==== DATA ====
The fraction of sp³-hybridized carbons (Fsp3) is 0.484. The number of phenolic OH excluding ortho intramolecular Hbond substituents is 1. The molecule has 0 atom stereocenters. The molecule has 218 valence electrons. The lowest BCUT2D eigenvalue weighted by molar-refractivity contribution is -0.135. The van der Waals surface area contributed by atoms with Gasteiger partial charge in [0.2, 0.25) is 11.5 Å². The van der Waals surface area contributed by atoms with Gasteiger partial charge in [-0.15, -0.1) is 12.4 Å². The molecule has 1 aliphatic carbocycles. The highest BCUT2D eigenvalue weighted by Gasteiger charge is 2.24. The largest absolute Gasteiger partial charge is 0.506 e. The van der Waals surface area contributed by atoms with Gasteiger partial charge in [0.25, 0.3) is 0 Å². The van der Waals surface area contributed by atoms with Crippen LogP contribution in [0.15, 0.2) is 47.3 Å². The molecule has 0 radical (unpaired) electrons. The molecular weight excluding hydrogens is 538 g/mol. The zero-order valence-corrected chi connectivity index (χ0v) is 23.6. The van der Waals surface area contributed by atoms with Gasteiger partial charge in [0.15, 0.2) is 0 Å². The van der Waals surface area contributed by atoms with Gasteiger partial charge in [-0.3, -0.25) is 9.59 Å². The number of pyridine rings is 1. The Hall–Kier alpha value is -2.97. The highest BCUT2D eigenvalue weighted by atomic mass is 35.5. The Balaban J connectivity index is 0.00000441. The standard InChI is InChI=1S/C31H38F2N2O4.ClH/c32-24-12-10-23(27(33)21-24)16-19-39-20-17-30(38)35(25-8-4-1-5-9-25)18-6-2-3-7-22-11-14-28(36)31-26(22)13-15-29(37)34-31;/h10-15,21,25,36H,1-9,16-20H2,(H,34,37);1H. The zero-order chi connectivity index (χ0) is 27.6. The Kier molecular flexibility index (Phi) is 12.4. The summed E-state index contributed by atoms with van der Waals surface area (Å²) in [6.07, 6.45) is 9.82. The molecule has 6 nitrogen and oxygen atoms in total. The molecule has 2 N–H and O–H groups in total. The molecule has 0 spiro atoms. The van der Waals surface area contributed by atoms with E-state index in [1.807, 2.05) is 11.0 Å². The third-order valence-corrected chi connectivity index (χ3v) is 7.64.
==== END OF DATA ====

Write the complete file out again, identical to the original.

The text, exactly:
The fraction of sp³-hybridized carbons (Fsp3) is 0.484. The number of phenolic OH excluding ortho intramolecular Hbond substituents is 1. The molecule has 0 atom stereocenters. The molecule has 218 valence electrons. The lowest BCUT2D eigenvalue weighted by molar-refractivity contribution is -0.135. The van der Waals surface area contributed by atoms with Gasteiger partial charge in [0.2, 0.25) is 11.5 Å². The van der Waals surface area contributed by atoms with Gasteiger partial charge in [-0.15, -0.1) is 12.4 Å². The molecule has 1 aliphatic carbocycles. The highest BCUT2D eigenvalue weighted by Gasteiger charge is 2.24. The largest absolute Gasteiger partial charge is 0.506 e. The van der Waals surface area contributed by atoms with Gasteiger partial charge in [0.25, 0.3) is 0 Å². The van der Waals surface area contributed by atoms with Crippen LogP contribution in [0.15, 0.2) is 47.3 Å². The molecule has 0 radical (unpaired) electrons. The molecular weight excluding hydrogens is 538 g/mol. The zero-order valence-corrected chi connectivity index (χ0v) is 23.6. The van der Waals surface area contributed by atoms with Gasteiger partial charge in [0.15, 0.2) is 0 Å². The van der Waals surface area contributed by atoms with Gasteiger partial charge in [-0.3, -0.25) is 9.59 Å². The number of pyridine rings is 1. The Hall–Kier alpha value is -2.97. The highest BCUT2D eigenvalue weighted by atomic mass is 35.5. The Balaban J connectivity index is 0.00000441. The standard InChI is InChI=1S/C31H38F2N2O4.ClH/c32-24-12-10-23(27(33)21-24)16-19-39-20-17-30(38)35(25-8-4-1-5-9-25)18-6-2-3-7-22-11-14-28(36)31-26(22)13-15-29(37)34-31;/h10-15,21,25,36H,1-9,16-20H2,(H,34,37);1H. The zero-order chi connectivity index (χ0) is 27.6. The Kier molecular flexibility index (Phi) is 12.4. The summed E-state index contributed by atoms with van der Waals surface area (Å²) in [6.07, 6.45) is 9.82. The molecule has 6 nitrogen and oxygen atoms in total. The molecule has 2 N–H and O–H groups in total. The molecule has 0 spiro atoms. The van der Waals surface area contributed by atoms with E-state index in [1.807, 2.05) is 11.0 Å². The third-order valence-corrected chi connectivity index (χ3v) is 7.64.